The editions and translations of Dr. Matthew Baillie's Morbid Anatomy.


Any works explaining morbid structure which I have seen, are very different in their plan from the present: they either consist of cases containing an account of diseases and dissections collected together in periodical publications, without any natural connection among each other; or consist of very large collections of cases, arranged according to some order. In some of these periodical works, the diseased structure has been frequently explained with a sufficient degree of accuracy, but in all the larger works it has been often described too generally. The descriptions too of the principal diseased appearances have been sometimes obscured, by taking notice of smaller collateral circumstances, which had no connection with them or the diseases from whence they arose. Both of these faults even too frequently occur in the stupendous work of Morgagni de Causis et Sedibus Morborum,2 upon which, when considered in all its parts, it would be difficult to bestow too high praise .... In the present work we propose to give no cases; but simply an account of the morbid changes of structure which take place in the thoracic and abdominal viscera, in the organs of generation in both sexes, and in the brain. This will be done according to a local arrangement, very much in the same manner as if we were describing natural structure, and will be accompanied with observations upon morbid actions which may occasionally arise ....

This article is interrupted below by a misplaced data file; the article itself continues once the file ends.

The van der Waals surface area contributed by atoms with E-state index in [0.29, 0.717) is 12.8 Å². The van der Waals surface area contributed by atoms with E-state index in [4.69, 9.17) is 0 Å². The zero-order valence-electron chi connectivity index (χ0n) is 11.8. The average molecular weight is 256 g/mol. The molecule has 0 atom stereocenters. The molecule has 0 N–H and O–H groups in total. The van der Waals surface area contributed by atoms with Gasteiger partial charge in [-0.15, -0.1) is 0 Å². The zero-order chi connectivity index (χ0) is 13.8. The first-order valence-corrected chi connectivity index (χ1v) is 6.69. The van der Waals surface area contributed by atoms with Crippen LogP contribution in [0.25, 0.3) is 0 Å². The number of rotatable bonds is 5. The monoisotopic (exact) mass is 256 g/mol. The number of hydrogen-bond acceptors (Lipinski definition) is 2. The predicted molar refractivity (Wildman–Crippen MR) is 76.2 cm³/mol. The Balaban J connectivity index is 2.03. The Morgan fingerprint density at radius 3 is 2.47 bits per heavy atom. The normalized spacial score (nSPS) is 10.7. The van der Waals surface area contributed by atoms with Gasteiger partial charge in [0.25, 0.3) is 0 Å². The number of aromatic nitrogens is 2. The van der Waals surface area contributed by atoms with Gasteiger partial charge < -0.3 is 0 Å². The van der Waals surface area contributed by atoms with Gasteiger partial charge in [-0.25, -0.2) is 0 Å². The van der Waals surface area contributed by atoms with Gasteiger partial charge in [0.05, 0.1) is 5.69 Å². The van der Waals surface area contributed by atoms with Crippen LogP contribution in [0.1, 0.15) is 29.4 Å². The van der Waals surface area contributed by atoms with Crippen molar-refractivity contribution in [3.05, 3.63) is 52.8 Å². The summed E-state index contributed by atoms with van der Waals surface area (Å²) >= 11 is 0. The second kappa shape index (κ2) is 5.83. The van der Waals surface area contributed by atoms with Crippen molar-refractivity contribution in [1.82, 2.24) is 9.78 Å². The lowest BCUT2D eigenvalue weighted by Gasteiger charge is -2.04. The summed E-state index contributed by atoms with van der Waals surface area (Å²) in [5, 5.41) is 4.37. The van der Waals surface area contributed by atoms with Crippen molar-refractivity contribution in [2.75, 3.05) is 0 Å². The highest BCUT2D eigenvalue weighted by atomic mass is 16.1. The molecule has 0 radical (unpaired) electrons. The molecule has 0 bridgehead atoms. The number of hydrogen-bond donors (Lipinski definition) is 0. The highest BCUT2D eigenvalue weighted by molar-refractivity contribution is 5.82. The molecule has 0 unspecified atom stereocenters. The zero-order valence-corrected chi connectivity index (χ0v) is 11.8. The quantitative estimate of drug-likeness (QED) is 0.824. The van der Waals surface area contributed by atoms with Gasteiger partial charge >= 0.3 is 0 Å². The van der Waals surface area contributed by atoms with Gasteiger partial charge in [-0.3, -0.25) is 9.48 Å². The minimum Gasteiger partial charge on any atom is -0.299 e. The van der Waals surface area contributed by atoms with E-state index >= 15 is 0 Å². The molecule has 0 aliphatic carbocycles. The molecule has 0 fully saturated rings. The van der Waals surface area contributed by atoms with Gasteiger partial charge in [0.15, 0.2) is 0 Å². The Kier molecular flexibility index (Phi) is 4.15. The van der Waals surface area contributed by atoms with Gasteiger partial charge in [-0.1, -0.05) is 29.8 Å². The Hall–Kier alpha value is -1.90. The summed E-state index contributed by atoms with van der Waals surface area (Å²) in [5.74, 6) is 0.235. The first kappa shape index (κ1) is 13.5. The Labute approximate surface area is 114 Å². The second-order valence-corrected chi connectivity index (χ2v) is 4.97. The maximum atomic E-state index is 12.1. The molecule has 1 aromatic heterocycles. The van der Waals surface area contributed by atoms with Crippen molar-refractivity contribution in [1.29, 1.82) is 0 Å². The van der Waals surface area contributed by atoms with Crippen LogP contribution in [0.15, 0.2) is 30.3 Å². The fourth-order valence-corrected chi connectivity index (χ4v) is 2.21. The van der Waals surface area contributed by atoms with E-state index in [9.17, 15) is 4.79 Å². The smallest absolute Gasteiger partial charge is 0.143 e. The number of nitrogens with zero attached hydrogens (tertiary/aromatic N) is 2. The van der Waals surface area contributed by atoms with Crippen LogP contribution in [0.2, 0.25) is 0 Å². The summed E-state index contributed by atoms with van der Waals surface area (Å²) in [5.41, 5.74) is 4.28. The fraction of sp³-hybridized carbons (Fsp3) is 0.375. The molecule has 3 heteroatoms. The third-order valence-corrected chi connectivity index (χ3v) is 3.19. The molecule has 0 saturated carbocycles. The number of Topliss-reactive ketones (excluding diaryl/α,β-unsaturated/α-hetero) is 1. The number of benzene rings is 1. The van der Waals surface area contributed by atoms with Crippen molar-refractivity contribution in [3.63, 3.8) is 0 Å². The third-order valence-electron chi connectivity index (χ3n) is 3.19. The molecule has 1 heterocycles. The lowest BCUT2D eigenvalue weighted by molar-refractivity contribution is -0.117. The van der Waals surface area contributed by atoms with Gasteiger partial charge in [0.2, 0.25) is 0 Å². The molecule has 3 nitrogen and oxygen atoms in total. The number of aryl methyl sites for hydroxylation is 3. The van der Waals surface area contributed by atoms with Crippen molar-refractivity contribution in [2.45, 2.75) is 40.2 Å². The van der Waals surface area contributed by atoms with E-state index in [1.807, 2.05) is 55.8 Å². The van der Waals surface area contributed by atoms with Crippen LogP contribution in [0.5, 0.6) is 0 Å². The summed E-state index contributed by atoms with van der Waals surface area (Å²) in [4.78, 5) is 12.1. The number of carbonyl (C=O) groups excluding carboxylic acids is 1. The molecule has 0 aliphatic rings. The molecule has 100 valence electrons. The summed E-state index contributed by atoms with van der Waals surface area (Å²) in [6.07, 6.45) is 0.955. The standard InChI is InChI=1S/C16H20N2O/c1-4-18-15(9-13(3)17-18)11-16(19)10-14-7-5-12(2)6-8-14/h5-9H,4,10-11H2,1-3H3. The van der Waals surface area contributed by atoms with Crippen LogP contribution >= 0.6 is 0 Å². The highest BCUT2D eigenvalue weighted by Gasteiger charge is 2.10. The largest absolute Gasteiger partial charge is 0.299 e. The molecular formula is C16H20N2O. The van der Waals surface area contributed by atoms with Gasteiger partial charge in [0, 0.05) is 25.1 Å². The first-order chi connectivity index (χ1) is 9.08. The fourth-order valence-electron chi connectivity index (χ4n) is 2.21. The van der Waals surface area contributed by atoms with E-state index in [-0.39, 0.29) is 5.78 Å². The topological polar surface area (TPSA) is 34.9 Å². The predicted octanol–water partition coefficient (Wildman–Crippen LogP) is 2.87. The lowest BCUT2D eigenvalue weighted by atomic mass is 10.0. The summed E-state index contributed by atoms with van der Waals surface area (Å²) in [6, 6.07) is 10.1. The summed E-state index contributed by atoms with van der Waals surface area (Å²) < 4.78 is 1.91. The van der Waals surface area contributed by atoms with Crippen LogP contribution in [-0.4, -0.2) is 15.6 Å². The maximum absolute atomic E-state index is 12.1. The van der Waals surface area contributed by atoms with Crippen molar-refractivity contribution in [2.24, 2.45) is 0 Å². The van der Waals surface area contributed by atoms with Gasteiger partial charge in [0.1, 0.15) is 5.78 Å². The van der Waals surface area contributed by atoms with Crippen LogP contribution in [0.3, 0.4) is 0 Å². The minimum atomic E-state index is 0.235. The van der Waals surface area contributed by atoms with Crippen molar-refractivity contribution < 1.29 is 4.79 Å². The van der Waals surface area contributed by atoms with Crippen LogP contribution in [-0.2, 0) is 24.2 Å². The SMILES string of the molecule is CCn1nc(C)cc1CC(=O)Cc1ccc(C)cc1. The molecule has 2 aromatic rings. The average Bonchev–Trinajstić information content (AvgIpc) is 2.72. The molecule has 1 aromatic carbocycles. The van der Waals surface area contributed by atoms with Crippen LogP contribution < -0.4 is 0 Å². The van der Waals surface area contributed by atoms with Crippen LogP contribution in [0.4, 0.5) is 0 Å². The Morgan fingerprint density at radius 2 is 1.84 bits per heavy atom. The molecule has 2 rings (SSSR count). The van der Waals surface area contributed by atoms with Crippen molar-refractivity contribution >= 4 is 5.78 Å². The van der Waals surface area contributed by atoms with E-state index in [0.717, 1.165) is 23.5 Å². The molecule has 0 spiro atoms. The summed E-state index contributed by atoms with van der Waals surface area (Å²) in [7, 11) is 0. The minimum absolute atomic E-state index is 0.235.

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@article{Crainz1982TheEA, title={The editions and translations of Dr. Matthew Baillie's Morbid Anatomy.}, author={Franco Crainz}, journal={Medical History}, year={1982}, volume={26}, pages={443 - 452} }